If you’ve blinked in the last three years, you’ve probably missed a host of start-up companies releasing the latest edition of their ‘collaborative software’ to the synchronicity-craving enterprise market. The internet is saturated with synchronous collaboration tools – ones that allow for communication in ‘real-time’, like Instant Messengers or shared whiteboards. And yet email solutions are still on the stronger footing – the majority of formal communication – and informal communication, I’ll warrant – still takes place through the trusty text editor.
So do all these new methods of communicating mean that time is up on the faithful email? I don’t think so. There are good bits and bad bits to asynchronous communication – the ‘send it and pick it up later’ approach – and they work best when carefully partnered with their new, shiny brother. In this article we’ll take a look at some of the good, and some of the bad, of asynchronous communication.
You can get it anywhere, anytime. I don’t have to be connected to the internet to collaborate with people. I can read their carefully-crafted emails and rip them apart or enshrine them from the darkest corner of my own personal concrete bunker, should I wish. That’s because the communication doesn’t have to happen there and then. That’s a big drawback for synchronous communication, and it’s a big plus for asynchronicity – going synchronous forces everyone in on the collaboration to go synchronous at the same time. Piping in after the event just doesn’t have the desired effect.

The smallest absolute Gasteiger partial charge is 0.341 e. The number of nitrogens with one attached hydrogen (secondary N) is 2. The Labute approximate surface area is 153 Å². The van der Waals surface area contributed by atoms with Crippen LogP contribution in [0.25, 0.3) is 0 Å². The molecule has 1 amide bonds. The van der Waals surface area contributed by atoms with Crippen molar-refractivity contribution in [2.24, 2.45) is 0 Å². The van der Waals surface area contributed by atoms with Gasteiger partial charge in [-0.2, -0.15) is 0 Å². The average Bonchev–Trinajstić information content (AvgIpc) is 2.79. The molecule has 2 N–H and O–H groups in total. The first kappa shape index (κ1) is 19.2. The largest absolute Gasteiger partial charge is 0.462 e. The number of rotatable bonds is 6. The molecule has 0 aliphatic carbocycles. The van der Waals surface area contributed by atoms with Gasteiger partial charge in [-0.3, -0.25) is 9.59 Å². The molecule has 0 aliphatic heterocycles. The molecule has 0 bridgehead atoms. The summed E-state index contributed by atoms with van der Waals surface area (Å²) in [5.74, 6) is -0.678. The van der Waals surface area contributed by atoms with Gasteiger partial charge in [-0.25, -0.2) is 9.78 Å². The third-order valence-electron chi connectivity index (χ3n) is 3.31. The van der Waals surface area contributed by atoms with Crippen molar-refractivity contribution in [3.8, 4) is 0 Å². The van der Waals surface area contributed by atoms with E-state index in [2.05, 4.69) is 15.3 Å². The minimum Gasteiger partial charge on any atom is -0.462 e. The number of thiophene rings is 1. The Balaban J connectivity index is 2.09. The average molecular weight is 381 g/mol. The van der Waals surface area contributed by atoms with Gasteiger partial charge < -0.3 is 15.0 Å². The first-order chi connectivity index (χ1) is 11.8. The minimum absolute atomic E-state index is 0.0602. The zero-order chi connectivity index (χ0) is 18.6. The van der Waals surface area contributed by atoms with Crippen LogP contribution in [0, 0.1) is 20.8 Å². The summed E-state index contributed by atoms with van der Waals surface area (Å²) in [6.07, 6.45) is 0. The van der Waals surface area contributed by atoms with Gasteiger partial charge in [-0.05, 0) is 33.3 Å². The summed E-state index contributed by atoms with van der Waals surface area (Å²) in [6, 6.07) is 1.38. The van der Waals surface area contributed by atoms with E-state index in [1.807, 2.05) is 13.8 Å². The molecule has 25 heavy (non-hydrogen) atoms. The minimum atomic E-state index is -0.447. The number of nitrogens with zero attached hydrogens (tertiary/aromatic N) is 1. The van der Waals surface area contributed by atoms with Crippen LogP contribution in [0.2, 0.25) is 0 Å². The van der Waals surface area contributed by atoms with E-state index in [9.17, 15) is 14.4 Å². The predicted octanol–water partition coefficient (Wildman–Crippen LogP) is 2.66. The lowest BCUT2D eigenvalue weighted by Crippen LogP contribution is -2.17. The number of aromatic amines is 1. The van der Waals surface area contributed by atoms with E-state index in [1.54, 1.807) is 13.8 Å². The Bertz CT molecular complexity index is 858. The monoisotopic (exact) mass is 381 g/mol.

It’s well-established. Your boss is not going to catch the nearest flight to Ludditeville if you send him your design ideas in a nicely-worded email. But he might get the tremors if you suggest you ‘blue-sky something real-time over MindMeister’. Of course, you don’t necessarily have to buzz every word, but there is a real tech disparity between many denizens of the elder generation and the current start-up types. And real-time collaboration is new, scary and not entirely worked out just yet. So it requires a bit of gumption to get in on.
It works on pretty much every web-connected thing. I think my fridge can receive e-mail. Honestly. There’s very little in this world that can’t. And that’s a jewel in asynchronous communication’s crown – right now, it’s just so darn ubiquitous.
Things that need to happen fast can take ages. Worse still, there’s not usually an indication of when you might expect to receive a reply to that urgent red-hot burning email you sent last July. If you need to get things done fast, asynchronous communication is going to stand in your way.
Information overload. I don’t even want to go near my inbox on a Monday morning. From RFPs to ads and back via bills, social messaging and news pieces, it’s a pain to manage. Of course I have a million smart mailboxes that sift through the incoming tide and park it in to different MPV-sized slots. Of course I scrupulously manage my email junk filter. But that just doesn’t stop it getting very busy. And because everything – everything – in email requires one-on-one attention, a lot of my time goes in to clearing a communications backlog that might as well have taken place by the water cooler.
So, not everything about asynchronous communication is great. But it is, for all its shortcomings, tried-and-tested, and guaranteed to work. Eventually. If you put enough exclamation marks in the subject bar.